NBA Combine Interviews: Oladipo, Crabbe, Goodwin, Ennis May 20, 2013
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As a junior at Long Beach State, James Ennis was better known for his acrobatic dunks than for his basketball ability. After all, he cleared 6'11 in the high jump as a freshman at Oxnard College, even before he emerged as one of California's top junior college prospects. It seems as though the tide is starting to change. The junior college-transfer looks to be in the midst of a breakout senior season, however, complete with 17-point and 7-rebound and 18-point and 8 rebound performances against Arizona and North Carolina, respectively. The question now remains as to whether Ennis can replace Casper Ware's productivity while solidifying himself as a legitimate draft prospect.
Ennis is already an elite athlete with excellent quickness in the open floor and off his feet, capable of exploding quickly off of the floor, which makes him a human highlight reel in transition. In addition to his outstanding athleticism, he stands 6'7 with an incredibly long and wiry 210-pound frame, prototypical size for an NBA wing.
Ennis certainly looks the part, but his basketball ability has always lagged behind his athleticism. Last year he was a complementary player in Long Beach State's offense, with nearly 75% of his shots being created for him. He was able to convert an excellent 66% of his 2-point attempts, one of the best rates in the country, but struggled to get to the free throw line and relied too heavily on his streaky outside jumper.
Ennis was most effective scoring in transition as a junior, where he saw over 31% of his offensive possessions and where he utilized his elite quickness and athleticism to finish at an efficient 57.1% clip. He also thrived receiving the ball off of cuts and using his physical tools and shooting touch to get easy baskets. Almost all of his offense inside the arc came directly at the rim, as he lacks any type of mid-range game or ability to pull-up off the dribble for a jump-shot.
Ennis possesses physical and athletic advantages over almost anybody that guards him at the college level, but he lacks the ball handling ability to get to the basket and was not able to consistently draw contact when he did manage to get in the lane. He was not particularly turnover prone as a junior, but he has struggled mightily as a senior, getting to the line more often, but turning the ball over 4.3 times per game. So, while he clearly has a bigger offensive role as a senior, and looks more eager to attack opponents off the dribble, he is a long way away from being able to create his own shot consistently at this level, let alone at the next.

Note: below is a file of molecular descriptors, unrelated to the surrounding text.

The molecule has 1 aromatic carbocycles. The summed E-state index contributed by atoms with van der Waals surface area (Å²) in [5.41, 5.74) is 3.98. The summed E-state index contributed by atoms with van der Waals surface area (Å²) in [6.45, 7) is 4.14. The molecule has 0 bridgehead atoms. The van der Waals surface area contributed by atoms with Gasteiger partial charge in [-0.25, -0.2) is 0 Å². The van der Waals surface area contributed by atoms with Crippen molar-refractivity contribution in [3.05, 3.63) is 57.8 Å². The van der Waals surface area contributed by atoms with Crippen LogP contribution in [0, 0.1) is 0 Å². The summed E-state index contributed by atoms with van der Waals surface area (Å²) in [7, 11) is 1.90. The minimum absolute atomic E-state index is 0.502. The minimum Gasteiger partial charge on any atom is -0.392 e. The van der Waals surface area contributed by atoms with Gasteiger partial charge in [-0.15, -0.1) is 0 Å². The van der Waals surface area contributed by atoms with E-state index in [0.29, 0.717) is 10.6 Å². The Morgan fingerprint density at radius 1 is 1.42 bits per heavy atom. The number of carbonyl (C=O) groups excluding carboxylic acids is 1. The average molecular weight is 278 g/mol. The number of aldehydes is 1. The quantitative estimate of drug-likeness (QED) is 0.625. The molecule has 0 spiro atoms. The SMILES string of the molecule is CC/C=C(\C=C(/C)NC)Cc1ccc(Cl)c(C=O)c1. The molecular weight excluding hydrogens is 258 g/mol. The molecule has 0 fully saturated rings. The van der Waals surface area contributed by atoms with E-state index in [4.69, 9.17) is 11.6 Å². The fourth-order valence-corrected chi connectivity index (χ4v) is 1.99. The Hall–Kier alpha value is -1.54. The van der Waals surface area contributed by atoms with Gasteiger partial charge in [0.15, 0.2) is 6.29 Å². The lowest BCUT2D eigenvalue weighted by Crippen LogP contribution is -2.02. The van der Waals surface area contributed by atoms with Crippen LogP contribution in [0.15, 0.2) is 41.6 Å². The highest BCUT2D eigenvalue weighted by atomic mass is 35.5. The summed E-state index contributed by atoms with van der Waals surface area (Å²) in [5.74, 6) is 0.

Where Ennis did show potential as a junior was as a long-range shooter, as he attempted 4.9 perimeter shots per 40 minutes pace adjusted and made 35% of his attempts. While his shooting motion starts a bit low and he does not get a lot of elevation on his shot, he has consistent mechanics and has shown the ability to make shots effectively from a standstill. He was a very good spot-up shooter from long range, making 43.8% of his unguarded attempts from distance. He has yet to find his groove as a shooter during his senior year, but he looks more comfortable as a shooter and quicker on the draw, which is a good sign when considering what he can offer at the next level.
There are significant question marks on the defensive end, however, as his below average awareness and inconsistent effort and focus belied his potential as a defender at the collegiate level. He did not always close out hard on shooters and he struggled to fight through screens as a junior, but his excellent length and solid lateral quickness allow him to be a formidable perimeter defender when he put his mind to it. His 2.1 steals per 40 minutes pace adjusted are a testament to how disruptive he can be, even with an inconsistent effort. Scouts will be watching to see if he can consistently work hard on the defensive end as a senior, as he certainly has the physical tools to be a better than average defender at the next level.
The question remains: can James Ennis develop into more than just an athlete on a consistent basis? He has embraced a larger role as a senior and has definitely showed more on the offensive end of the floor; but four games into the season, the answer is still unclear. He will likely never be more than a role player at the next level, but he must first prove to scouts that he can consistently hit spot-up three point shots while maintaining his focus and intensity on the defensive end. Fortunately, scouts will have plenty of opportunities to watch him in December match-ups against Syracuse, Ohio State, and UCLA, not to mention the Big West slate and the Portsmouth Invitational Tournament. Should James Ennis continue to play well against elite competition, then he could certainly see his draft stock rise in the coming months. [Read Full Article]